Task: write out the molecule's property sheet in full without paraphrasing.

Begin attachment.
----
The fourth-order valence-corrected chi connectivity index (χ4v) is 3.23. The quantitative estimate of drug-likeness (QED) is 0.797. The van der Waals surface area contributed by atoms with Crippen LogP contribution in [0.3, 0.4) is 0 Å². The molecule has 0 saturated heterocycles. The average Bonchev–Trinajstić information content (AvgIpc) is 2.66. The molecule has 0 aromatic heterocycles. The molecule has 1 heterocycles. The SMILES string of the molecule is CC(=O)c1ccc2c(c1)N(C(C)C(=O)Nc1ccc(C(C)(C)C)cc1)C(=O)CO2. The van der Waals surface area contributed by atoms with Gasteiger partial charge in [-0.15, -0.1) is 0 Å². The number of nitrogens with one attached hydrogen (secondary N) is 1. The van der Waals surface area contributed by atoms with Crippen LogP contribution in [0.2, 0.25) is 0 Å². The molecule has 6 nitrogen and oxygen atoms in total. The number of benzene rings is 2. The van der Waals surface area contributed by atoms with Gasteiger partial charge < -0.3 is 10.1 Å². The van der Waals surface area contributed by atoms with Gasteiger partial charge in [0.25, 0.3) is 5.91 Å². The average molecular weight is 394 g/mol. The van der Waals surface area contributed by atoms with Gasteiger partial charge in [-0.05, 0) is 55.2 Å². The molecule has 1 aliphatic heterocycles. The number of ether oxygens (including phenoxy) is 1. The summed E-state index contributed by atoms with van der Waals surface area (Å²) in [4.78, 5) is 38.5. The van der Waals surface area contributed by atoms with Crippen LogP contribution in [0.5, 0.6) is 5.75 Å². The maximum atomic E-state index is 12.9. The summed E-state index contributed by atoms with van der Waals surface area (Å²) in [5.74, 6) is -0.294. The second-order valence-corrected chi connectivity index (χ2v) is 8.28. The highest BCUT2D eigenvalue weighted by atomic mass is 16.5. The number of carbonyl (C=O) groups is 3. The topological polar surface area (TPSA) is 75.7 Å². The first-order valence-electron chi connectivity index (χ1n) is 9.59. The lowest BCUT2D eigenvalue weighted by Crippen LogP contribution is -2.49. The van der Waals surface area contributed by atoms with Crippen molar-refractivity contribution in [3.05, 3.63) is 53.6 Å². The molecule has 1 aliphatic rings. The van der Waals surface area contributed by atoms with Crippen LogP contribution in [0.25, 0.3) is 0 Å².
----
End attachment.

The fourth-order valence-corrected chi connectivity index (χ4v) is 3.23. The quantitative estimate of drug-likeness (QED) is 0.797. The van der Waals surface area contributed by atoms with Crippen LogP contribution in [0.3, 0.4) is 0 Å². The molecule has 0 saturated heterocycles. The average Bonchev–Trinajstić information content (AvgIpc) is 2.66. The molecule has 0 aromatic heterocycles. The molecule has 1 heterocycles. The SMILES string of the molecule is CC(=O)c1ccc2c(c1)N(C(C)C(=O)Nc1ccc(C(C)(C)C)cc1)C(=O)CO2. The van der Waals surface area contributed by atoms with Gasteiger partial charge in [-0.15, -0.1) is 0 Å². The number of nitrogens with one attached hydrogen (secondary N) is 1. The van der Waals surface area contributed by atoms with Crippen LogP contribution in [0.2, 0.25) is 0 Å². The molecule has 6 nitrogen and oxygen atoms in total. The number of benzene rings is 2. The van der Waals surface area contributed by atoms with Gasteiger partial charge < -0.3 is 10.1 Å². The van der Waals surface area contributed by atoms with Gasteiger partial charge in [0.25, 0.3) is 5.91 Å². The average molecular weight is 394 g/mol. The van der Waals surface area contributed by atoms with Gasteiger partial charge in [-0.05, 0) is 55.2 Å². The molecule has 1 aliphatic heterocycles. The number of ether oxygens (including phenoxy) is 1. The summed E-state index contributed by atoms with van der Waals surface area (Å²) in [4.78, 5) is 38.5. The van der Waals surface area contributed by atoms with Crippen LogP contribution in [0.5, 0.6) is 5.75 Å². The maximum atomic E-state index is 12.9. The summed E-state index contributed by atoms with van der Waals surface area (Å²) in [5.74, 6) is -0.294. The second-order valence-corrected chi connectivity index (χ2v) is 8.28. The highest BCUT2D eigenvalue weighted by atomic mass is 16.5. The number of carbonyl (C=O) groups is 3. The topological polar surface area (TPSA) is 75.7 Å². The first-order valence-electron chi connectivity index (χ1n) is 9.59. The lowest BCUT2D eigenvalue weighted by Crippen LogP contribution is -2.49. The van der Waals surface area contributed by atoms with Crippen molar-refractivity contribution in [3.05, 3.63) is 53.6 Å². The molecule has 1 aliphatic rings. The van der Waals surface area contributed by atoms with Crippen LogP contribution in [0.25, 0.3) is 0 Å².